Benefit concert at Pour House raises spirits, thousands of dollars for Mother Emanuel Hope Fund

Abigail Darlington/Staff Members of Manny Praise Team sang contemporary gospel songs Tuesday at the Pour House’s benefit concert for the Mother Emanuel Hope Fund that featured performances by more than 80 Charleston musicians.

There couldn’t have been a more fitting theme for the Mother Emanuel Hope Fund benefit concert at the Pour House on Tuesday night. The event, billed as “Don’t Tell Me This Town Ain’t Got No Heart,” a reference to a line in the classic Grateful Dead tune “Shakedown Street,” summed up what so many in Charleston have been feeling over the past week: a broken heart, resilience, restored faith in our community, fellowship.

More than 800 people, a dozen businesses and 80 musicians from all corners of the Lowcountry poured into to the James Island venue just days after the event was announced to donate whatever they could to the cause.

Through ticket and bar sales, a live auction and cash donations, the event raised more than $30,000 for the fund, which will cover costs of funeral expenses for the nine victims killed in the mass shooting at the historic church last week. Any remaining money in the fund will be donated to the church.

“Putting together a sold-out show in five days with over 80 musicians involved was no small feat,” said Jessica Wilson of the Pour House, one of the organizers. “We are incredibly thankful for the support of the many businesses and talented musicians who made the benefit concert possible.”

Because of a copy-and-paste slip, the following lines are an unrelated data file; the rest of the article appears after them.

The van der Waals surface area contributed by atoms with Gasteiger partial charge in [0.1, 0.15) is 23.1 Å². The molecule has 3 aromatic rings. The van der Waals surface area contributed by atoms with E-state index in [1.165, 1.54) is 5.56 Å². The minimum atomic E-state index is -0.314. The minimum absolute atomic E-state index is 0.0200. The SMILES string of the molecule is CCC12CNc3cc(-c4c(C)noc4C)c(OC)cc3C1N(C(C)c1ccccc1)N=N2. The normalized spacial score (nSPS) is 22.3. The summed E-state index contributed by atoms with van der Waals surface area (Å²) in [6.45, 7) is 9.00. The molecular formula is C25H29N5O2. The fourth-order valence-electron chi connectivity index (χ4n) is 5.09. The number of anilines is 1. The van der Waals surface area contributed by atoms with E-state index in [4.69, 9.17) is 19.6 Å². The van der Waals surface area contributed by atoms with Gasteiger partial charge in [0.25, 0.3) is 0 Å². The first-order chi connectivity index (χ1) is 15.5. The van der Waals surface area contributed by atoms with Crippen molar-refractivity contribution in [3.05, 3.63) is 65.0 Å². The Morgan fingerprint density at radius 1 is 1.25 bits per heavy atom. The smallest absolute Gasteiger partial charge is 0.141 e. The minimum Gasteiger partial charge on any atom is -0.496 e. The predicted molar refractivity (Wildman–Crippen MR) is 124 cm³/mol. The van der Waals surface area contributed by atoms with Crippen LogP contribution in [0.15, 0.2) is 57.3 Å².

Bands such as Gaslight Street, Dangermuffin, Manny Praise Team, Josh Roberts & the Hinges, Sol Driven Train, Dead 27s and several others played on two stages, often calling up members of other groups to sit in on songs in the spirit of camaraderie.

Mike Sevilli of Dangermuffin, a folk trio based on Folly Beach, said the band didn’t think twice about participating.

“We wouldn’t miss the opportunity to be a part of one the best music communities in the country, especially to come together for something this important,” he said.

Many in the crowd danced and sang along to covers of inspirational songs such as The Rolling Stones’ “Shine a Light” and “For What It’s Worth” by Buffalo Springfield.

During a song Dead 27s wrote for the victims of the church shooting, several in the audience hugged and threw up peace signs.

“Charleston is all about one love,” said Dell Grayson, who owns the popular Charleston deli Dellz Uptown. “When people can get out and relax and listen to music, that’s what it’s all about. Music rules the world.”

Businesses such as Lee Distributors, Terrapin Beer Company, Southern Eagle, Snyders Event Rentals, Holy City Brewing, Sweetwater Brewing, Charleston Distillery, Get Rigged Lighting and Home Team BBQ all sponsored the event with tents, tables, alcohol and other donations.

Meanwhile, Others volunteered at booths to look after the silent auction, or to sell drinks or wristbands that said “CHARLESTONSTRONG” on them.

Tia Brown and Jessica Lovelace, friends who attended the event together, bought a few of those bracelets and immediately slid them onto their wrists.

“The changes we’ve seen in this state in just the past few days is amazing,” Lovelace said. “I’m so proud of Charleston. We really are Charleston strong.”

Reach Abigail Darlington at 937-5906 and follow her on Twitter @A_Big_Gail